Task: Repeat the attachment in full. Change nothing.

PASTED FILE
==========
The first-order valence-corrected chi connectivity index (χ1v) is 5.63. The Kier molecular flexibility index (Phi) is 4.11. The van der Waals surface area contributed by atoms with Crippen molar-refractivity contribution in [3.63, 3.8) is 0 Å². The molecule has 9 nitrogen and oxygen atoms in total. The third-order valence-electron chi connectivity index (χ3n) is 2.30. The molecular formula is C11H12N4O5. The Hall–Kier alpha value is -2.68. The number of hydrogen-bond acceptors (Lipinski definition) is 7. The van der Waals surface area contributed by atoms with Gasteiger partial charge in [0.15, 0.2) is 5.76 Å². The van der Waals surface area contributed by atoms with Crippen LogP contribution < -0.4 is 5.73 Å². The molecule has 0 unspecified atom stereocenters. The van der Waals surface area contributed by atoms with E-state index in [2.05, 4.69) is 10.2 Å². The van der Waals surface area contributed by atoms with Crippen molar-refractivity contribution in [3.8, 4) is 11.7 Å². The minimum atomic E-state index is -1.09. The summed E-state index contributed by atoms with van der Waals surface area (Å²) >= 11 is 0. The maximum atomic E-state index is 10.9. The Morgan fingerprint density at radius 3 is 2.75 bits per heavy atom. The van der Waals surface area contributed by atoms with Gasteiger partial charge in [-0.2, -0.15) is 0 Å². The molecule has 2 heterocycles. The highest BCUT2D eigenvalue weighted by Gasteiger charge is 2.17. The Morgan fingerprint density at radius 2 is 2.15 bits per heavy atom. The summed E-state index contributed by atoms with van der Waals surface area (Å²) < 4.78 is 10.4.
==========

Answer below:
The first-order valence-corrected chi connectivity index (χ1v) is 5.63. The Kier molecular flexibility index (Phi) is 4.11. The van der Waals surface area contributed by atoms with Crippen molar-refractivity contribution in [3.63, 3.8) is 0 Å². The molecule has 9 nitrogen and oxygen atoms in total. The third-order valence-electron chi connectivity index (χ3n) is 2.30. The molecular formula is C11H12N4O5. The Hall–Kier alpha value is -2.68. The number of hydrogen-bond acceptors (Lipinski definition) is 7. The van der Waals surface area contributed by atoms with Gasteiger partial charge in [0.15, 0.2) is 5.76 Å². The van der Waals surface area contributed by atoms with Crippen LogP contribution < -0.4 is 5.73 Å². The molecule has 0 unspecified atom stereocenters. The van der Waals surface area contributed by atoms with E-state index in [2.05, 4.69) is 10.2 Å². The van der Waals surface area contributed by atoms with Crippen molar-refractivity contribution in [3.8, 4) is 11.7 Å². The minimum atomic E-state index is -1.09. The summed E-state index contributed by atoms with van der Waals surface area (Å²) >= 11 is 0. The maximum atomic E-state index is 10.9. The Morgan fingerprint density at radius 3 is 2.75 bits per heavy atom. The van der Waals surface area contributed by atoms with Gasteiger partial charge in [-0.2, -0.15) is 0 Å². The molecule has 2 heterocycles. The highest BCUT2D eigenvalue weighted by Gasteiger charge is 2.17. The Morgan fingerprint density at radius 2 is 2.15 bits per heavy atom. The summed E-state index contributed by atoms with van der Waals surface area (Å²) < 4.78 is 10.4.